Climate professor Petteri Taalas wants to emphasize that fossil fuels are the core problem, not the much talked about carbon sinks in [email protected] at 8:30 p.m. /2022/07/climate-professor-petteri-taalas-speaks-of-the-carbon-sinks-of-finland-2f748b4.jpg” alt=”Climate professor Petteri Taalas stirs with his speech about the carbon sinks of Finland” />
- Taalas gave this week Talk about Finland's climate action, which has since gained attention.
- Taalas thinks that focus on carbon sinks is a special feature of Finland.
- If Finland were to significantly reduce the use of forests, it could happen that the utilization of forests would move to countries where forest regeneration has not been managed as well as in Finland, Taalas says.
Attention in climate action carbon sinks have a special Finnish feature, says the Secretary General of the World Meteorological Organization (WMO), professor Petteri Taalas.
Taalas spoke this week at Sääminki-Seura's climate symposium in Savonlinna, and the speech has attracted attention. Itä-Savo-lehti reported on Taalas' speech, and the paper formulated that Taalas spoke about Finland's “carbon sink delusion”.
Taalas tells Iltalehti that he looks at the climate debate from a global perspective. He says that globally, the most important thing for the climate is to reduce the use of fossil fuels, i.e. coal, oil and gas.
– Carbon sink is important, but it is not the core of the problem, the core is the use of fossil energy, says Taalas.
Is Finland's target too strict?
Finland's goal is to be carbon neutral by 2035, and an essential part of achieving the goal is to increase the carbon sink of forests, i.e. the ability to bind carbon from the atmosphere.
Taalas says that worldwide land use currently produces about 14 percent of the world's of emissions. The main problems are related to the destruction of tropical rainforests.
Taalas says that Finland and Sweden have handled their carbon sinks in a very exemplary manner in international terms. According to Taalas, increasing carbon sinks is emphasized in Finland because of the carbon neutrality goal.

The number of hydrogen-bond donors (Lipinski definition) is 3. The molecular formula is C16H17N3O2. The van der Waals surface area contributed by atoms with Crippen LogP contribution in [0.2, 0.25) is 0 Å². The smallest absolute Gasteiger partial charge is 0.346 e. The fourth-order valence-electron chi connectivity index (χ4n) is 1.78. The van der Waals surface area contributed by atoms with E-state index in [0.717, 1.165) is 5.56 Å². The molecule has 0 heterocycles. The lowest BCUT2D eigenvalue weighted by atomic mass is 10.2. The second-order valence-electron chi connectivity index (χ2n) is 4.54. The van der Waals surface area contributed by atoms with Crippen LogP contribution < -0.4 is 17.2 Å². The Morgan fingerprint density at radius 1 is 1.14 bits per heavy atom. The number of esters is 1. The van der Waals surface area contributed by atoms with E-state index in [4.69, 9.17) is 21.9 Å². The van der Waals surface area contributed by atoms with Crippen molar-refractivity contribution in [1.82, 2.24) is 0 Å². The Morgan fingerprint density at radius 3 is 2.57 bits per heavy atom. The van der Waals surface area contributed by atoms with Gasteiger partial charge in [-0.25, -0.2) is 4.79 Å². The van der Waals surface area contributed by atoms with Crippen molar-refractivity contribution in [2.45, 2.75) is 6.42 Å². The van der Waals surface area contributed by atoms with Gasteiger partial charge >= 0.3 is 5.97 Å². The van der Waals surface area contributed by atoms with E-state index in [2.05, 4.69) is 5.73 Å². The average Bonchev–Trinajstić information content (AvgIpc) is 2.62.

– If we want to achieve the carbon neutrality goal of 2035, and giving up fossil energy does not happen at the same pace, it is needed. It's a political decision. An enhanced carbon sink is needed for that palette.
Do you think Finland's carbon neutrality goal is too strict or wrong in some way?
– It could lead to us having to pay even more attention to the carbon sink. I do not take a political position, it is partly a matter of political choice, what one wants to promote. The goal of the IPCC [intergovernmental climate panel] and the EU, and in general the welfare states, is to be carbon neutral in 2050.
WMO Secretary General Petteri Taalas says that Finland and Sweden have managed their carbon sinks quite exemplary in international analysis. PASI LIESIMAA
Transferring the use of forests elsewhere?
In Taalas' opinion, political decisions regarding the use of forests should be made taking into account the whole, which includes carbon sinks, biodiversity, economy, employment and property value.
– Sometimes it is also worth theorizing with the idea that if Finland significantly reduced the use of forests , what would happen in a global sense. It could happen that the utilization of forests would move to countries where forest regeneration has not been managed as well as in Finland, for example Russia, in which case the end result could even be negative in terms of the climate.
Taalas has received both criticism and praise for his speech in Savonlinna.
Chairman of the Finnish Climate Panel, professor Markku Ollikainencommented to Maaseudu Tulevaisuuu that he considers Taalas' claim to be unprofessional and irresponsible from the point of view of taxpayers. Ollikainen says that Finland is committed to the EU's sink goals. In his opinion, the main focus should be on reducing fossil fuels, but sinks offer a cost-effective way to compensate for emissions that are difficult or expensive to reduce.
Iltalehti asked Taalas how he responds to Ollikainen's claims.
– Finland has been setting those goals itself. It is a political question, what kind of goals one wants to set, commented Taalas.
Taalas has been praised on Twitter. For example, Mika Mäkinen, Communications Director of Forest Industry, writes that Taalas reminds us of the basics.
– The importance of carbon sinks is emphasized too much in the Finnish climate debate. The biggest problem is the use of fossil fuels, Mäkinen tweets.
– Back in the 1990s, the biodiversity discussion in the spirit of the Rio meeting mainly dealt with tropical forests. The same continued at the turn of the millennium, when I myself studied environmental science. Since then, that changed. Now the biggest problem is (also) in the north, the chairman of Fundamental Finns Riikka Purra tweets.
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